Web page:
- Club 38 is an American Legion Post striving to keep its doors open.
- While membership numbers have declined, they are determined to engage younger veterans and advocate for the benefits they deserve, along with contributing to local activities.
- Hear from members about why Legion's mission of mutual helpfulness is crucial to their commitment to veterans and their families.
(The following is a transcription of the full broadcast story)
Club 38 isn’t just another bar and grill or just another Legion. It’s an American Legion family. So, veterans and their family members are all post members, but membership numbers are still going down and it’s affecting the club. I’m Olivia Acree, your Appleton neighborhood reporter talking with them about what they’re doing to try to fix that and keep their doors open.
By definition, The American Legion is “a patriotic veterans organization devoted to mutual helpfulness.” If you didn’t know exactly what the Legion was, don't worry. Either did Vice Commander Jarrod Coulter.
“I had no idea what the Legion was about. I used to live basically across the street drove past this post time and time again,” said Coulter.
But his stepfather joined and loved it and eventually Coulter found that the legions' passions matched his own.
“Proud to be advocating for veterans as well as educating youth,” said Coulter.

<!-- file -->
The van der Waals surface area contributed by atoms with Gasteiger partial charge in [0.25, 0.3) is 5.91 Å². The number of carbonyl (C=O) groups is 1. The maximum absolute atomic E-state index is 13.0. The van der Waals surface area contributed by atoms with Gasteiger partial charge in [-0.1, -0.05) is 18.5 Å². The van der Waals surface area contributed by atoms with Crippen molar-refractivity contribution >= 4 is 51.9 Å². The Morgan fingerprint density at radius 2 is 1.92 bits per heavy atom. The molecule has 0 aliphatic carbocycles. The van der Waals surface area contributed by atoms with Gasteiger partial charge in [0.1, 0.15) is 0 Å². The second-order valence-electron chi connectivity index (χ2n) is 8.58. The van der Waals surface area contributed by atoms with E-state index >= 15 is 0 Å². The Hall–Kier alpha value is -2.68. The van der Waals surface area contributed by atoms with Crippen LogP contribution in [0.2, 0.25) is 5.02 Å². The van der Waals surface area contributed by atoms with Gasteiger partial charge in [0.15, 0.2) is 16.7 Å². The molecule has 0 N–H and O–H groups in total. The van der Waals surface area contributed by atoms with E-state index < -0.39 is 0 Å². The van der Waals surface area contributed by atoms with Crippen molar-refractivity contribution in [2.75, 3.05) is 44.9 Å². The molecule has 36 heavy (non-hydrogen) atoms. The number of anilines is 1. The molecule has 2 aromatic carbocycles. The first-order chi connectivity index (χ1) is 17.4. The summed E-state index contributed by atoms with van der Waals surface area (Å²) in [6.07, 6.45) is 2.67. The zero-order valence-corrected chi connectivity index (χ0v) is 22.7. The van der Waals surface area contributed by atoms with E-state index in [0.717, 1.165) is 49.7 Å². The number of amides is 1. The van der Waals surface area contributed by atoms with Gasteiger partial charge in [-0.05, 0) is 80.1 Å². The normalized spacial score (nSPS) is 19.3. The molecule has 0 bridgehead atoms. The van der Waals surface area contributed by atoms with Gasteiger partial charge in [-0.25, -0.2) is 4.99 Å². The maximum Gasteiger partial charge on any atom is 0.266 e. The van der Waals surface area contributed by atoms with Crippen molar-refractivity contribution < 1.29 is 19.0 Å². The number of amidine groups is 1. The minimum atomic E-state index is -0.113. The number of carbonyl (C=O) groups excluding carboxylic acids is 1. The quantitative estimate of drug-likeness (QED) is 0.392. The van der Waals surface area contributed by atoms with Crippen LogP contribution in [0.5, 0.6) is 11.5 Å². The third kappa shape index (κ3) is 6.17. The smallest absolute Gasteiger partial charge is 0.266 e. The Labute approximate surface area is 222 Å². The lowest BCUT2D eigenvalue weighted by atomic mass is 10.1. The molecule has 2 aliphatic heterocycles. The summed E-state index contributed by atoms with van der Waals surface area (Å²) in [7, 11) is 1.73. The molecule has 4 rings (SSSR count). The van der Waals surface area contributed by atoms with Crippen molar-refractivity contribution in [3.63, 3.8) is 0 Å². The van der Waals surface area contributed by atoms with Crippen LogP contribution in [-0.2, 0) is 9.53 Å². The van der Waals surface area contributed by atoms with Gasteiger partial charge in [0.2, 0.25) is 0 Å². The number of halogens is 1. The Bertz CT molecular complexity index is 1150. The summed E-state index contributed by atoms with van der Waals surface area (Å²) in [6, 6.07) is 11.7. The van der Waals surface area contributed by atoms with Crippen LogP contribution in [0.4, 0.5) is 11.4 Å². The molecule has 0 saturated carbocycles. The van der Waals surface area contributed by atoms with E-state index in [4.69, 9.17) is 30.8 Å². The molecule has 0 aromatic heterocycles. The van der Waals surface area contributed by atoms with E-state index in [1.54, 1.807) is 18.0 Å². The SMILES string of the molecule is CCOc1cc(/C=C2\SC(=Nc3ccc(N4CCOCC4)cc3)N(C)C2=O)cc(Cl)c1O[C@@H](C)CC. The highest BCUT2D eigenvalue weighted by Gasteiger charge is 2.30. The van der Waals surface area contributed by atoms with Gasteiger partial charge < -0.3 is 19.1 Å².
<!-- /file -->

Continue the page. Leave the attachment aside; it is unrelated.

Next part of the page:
Post 38 is a little different from others. Vice Commander Jan Hoffman told us they’re open to more than just veterans.
“It is true truly a family organization,” said Hoffman.
And they’re not closed post. They want the community involved.
“Good for all veterans to get involved and for the community to see us involved,” said Hoffman.
And you don’t have to be a combat veteran. They welcome all vets, but still membership isn’t what it used to be.
“A decade ago, here on a Friday night you’d be three deep at the bar waiting to get the fish fry. We don’t quite have that problem right now,” said Hoffman.
They aren’t the only ones. Posts across the country have had to close because they can’t get enough people in their doors.
“Leadership from the top down recognizes the issue and is modifying their approach to engagement with younger veterans,” said Coulter.
Club 38 doesn’t want to close their doors.
“We’re not going up in membership real quick but certainly were staying even,” said Hoffman.
They consider that a win for now, but they want younger veterans to hear from them about just why they should join.
“We think about the folks that have sacrificed years of their lives. Advocating for them to get the benefits that they deserve and are entitled to is meaningful to me and that’s a big part of why I’m in an American Legion. We get the bonus of all of the local stuff as well,” said Coulter.
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